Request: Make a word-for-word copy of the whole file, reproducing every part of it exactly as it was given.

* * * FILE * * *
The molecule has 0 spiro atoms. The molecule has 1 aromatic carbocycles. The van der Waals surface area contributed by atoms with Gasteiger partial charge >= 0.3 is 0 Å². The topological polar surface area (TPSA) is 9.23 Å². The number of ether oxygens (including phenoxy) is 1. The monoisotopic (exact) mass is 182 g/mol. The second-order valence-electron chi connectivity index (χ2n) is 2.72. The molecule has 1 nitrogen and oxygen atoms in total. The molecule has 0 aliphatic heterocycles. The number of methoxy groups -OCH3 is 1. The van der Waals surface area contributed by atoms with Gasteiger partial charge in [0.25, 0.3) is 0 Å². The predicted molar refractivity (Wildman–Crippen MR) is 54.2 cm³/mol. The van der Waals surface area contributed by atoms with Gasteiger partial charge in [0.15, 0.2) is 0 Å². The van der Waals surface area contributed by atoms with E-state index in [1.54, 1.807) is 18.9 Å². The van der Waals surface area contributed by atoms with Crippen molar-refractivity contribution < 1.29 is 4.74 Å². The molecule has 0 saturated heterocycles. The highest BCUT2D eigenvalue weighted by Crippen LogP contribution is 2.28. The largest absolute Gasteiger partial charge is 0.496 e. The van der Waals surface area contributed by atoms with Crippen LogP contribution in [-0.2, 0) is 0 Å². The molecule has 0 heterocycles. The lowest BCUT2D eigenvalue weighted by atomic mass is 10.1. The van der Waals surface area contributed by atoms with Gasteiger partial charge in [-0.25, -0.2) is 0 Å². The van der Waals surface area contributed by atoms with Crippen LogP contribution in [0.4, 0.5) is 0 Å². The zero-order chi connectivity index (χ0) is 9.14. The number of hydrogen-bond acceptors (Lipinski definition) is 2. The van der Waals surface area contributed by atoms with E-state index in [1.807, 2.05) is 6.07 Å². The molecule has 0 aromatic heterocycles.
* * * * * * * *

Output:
The molecule has 0 spiro atoms. The molecule has 1 aromatic carbocycles. The van der Waals surface area contributed by atoms with Gasteiger partial charge >= 0.3 is 0 Å². The topological polar surface area (TPSA) is 9.23 Å². The number of ether oxygens (including phenoxy) is 1. The monoisotopic (exact) mass is 182 g/mol. The second-order valence-electron chi connectivity index (χ2n) is 2.72. The molecule has 1 nitrogen and oxygen atoms in total. The molecule has 0 aliphatic heterocycles. The number of methoxy groups -OCH3 is 1. The van der Waals surface area contributed by atoms with Gasteiger partial charge in [0.25, 0.3) is 0 Å². The predicted molar refractivity (Wildman–Crippen MR) is 54.2 cm³/mol. The van der Waals surface area contributed by atoms with Gasteiger partial charge in [0.15, 0.2) is 0 Å². The van der Waals surface area contributed by atoms with E-state index in [1.54, 1.807) is 18.9 Å². The van der Waals surface area contributed by atoms with Crippen molar-refractivity contribution < 1.29 is 4.74 Å². The molecule has 0 saturated heterocycles. The highest BCUT2D eigenvalue weighted by Crippen LogP contribution is 2.28. The largest absolute Gasteiger partial charge is 0.496 e. The van der Waals surface area contributed by atoms with Crippen LogP contribution in [-0.2, 0) is 0 Å². The molecule has 0 heterocycles. The lowest BCUT2D eigenvalue weighted by atomic mass is 10.1. The van der Waals surface area contributed by atoms with Gasteiger partial charge in [-0.25, -0.2) is 0 Å². The van der Waals surface area contributed by atoms with Crippen LogP contribution in [0.4, 0.5) is 0 Å². The zero-order chi connectivity index (χ0) is 9.14. The number of hydrogen-bond acceptors (Lipinski definition) is 2. The van der Waals surface area contributed by atoms with E-state index in [1.807, 2.05) is 6.07 Å². The molecule has 0 aromatic heterocycles.